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Could Sleep Apnea Be Affecting Your Work?

Could Sleep Apnea Be Affecting Your Work?

Is Sleep Apnea Making You Tired At Work?

Many people suffer with chronic long-term sleep disorders that could affect their work and career but they may not even know. Specialists claim that there are more than 80 different types of sleep disorder, from the better-known insomnia and narcolepsy disorders to the lesser-known disorder known as obstructive sleep apnea or OSA.

What Is Obstructive Sleep Apnea?

Obstructive sleep apnoea affects  around 5% of the population, usually males above the age of 40. During the night, an individual with OSA will stop breathing on a regular basis (sometimes more than 30 times per hour) until the brain briefly awakens the person, interrupting their deep sleep to allow breathing to start again. The reason this happens is because muscles and soft tissue in the throat and tongue collapse during sleep, blocking the airways.

OSA is commonly treated using a “continuous positive air pressure” or CPAP machine during the night. This is a mask that forces air into your airways, preventing them from collapsing and becoming blocked, which allows a full sleep cycle to take place. Other treatments are available, such as sleep apnea patches, which stimulate nerves in the throat to keep the airways open.

How Does OSA Affect You?

The main symptoms of OSA are daytime sleepiness and loud, regular snoring. In more severe cases or when left untreated it can also lead to reduced concentration, memory loss and even depression. There is also an increased risk of having motor vehicle accidents due to the effects of OSA and therefore it is particularly important for drivers to be aware of their condition. Additionally, those who operate heavy machinery should also be particularly careful.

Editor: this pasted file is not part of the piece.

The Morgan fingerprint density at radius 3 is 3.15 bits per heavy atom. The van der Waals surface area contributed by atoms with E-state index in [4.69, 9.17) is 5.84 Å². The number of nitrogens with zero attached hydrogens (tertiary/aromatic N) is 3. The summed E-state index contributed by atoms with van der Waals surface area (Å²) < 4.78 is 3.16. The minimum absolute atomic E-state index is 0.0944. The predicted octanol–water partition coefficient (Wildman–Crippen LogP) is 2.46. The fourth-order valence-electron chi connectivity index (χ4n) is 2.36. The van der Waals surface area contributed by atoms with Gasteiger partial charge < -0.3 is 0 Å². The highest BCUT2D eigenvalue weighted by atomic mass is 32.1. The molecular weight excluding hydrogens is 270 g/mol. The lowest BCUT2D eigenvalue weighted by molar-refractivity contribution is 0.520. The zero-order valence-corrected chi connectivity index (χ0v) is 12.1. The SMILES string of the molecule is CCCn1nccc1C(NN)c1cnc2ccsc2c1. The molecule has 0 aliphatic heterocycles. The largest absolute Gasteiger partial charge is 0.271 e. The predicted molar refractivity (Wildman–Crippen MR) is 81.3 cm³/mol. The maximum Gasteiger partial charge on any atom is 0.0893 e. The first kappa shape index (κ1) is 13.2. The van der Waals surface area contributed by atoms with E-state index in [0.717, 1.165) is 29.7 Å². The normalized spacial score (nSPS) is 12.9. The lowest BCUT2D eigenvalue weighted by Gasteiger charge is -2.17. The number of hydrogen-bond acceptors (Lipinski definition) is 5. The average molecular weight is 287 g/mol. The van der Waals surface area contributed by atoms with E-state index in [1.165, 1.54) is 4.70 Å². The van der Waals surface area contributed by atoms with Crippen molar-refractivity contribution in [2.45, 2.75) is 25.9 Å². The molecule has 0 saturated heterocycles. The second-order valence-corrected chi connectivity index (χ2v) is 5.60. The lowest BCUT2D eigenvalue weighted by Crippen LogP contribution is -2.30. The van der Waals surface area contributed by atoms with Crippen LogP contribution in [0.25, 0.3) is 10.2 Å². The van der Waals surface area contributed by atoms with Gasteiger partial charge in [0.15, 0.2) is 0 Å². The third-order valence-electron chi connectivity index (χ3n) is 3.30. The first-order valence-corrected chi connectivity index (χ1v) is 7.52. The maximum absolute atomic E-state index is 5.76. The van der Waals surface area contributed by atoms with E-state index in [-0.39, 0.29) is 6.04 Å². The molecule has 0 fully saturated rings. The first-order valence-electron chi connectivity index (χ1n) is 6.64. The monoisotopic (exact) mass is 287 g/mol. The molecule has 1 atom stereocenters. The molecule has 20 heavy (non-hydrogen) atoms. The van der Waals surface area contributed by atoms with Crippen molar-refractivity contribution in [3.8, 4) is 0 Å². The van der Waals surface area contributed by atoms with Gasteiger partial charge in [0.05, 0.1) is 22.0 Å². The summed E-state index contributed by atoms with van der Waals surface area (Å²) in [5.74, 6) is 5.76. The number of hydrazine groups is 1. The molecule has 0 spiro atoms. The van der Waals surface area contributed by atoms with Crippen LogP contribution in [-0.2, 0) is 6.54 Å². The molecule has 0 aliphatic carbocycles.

Could Sleep Apnea Be Affecting Your Work?

OSA And The Workplace

Due to the daytime sleepiness and reduced concentration and stamina associated with OSA, individuals can begin to have problems at work and their job performance may be affected. Furthermore, people with OSA are also more likely to take time off work and the time they are absent is likely to be longer than average. They are also more likely to suffer from other physical or mental health problems and retire earlier than average.

Occasionally, these problems are long-term and could have a great enough impact on their job performance that people with OSA are able to register as having a disability under the Disability Discrimination Act, which can protect individuals from unfair dismissal at work or from not being considered for employment.

Advice For Working With OSA

There are a number of simple steps that can be carried out in the office to help make working with OSA easier and to increase alertness. These include taking more frequent breaks, having flexible working times, an increase in natural light in the office and clearing away clutter to prevent distractions.

Since OSA affects the ability of individuals to drive and operate heavy machinery safely, anyone who has a job involving either of these should be transferred to an office job if possible. If driving is necessary then by law you must inform the DVLA of the condition before you continue driving to avoid large fines and prosecution if you are involved in an accident.

Although the effects of OSA can cause difficulty at work, treatment and taking a number of simple steps can improve your daytime sleepiness and prevent your job performance and career being affected. Sleep apnea can be effectively treated with masks and neurostimulation devices that help to maintain airflow.

Eve Hargreaves is a sleep specialist who helps people to overcome problems with snoring, sleep apnea, OSA and insomnia. Follow or tweet her @evehsleep.

About the Author
Da Vinci, Editor in Chief of Your Life After 25, has carved out her own position as a “Realistic Optimist,” and modern day Renaissance woman. Your Life After 25 is the women's magazine for all women, but we put a spin on things and also make sure to embrace life for ladies over 25. Whether you're 25, 30, 35, 40, 50 or older we have something for you! Your Life After 25 "Believe It Or Not, It Does Go On"
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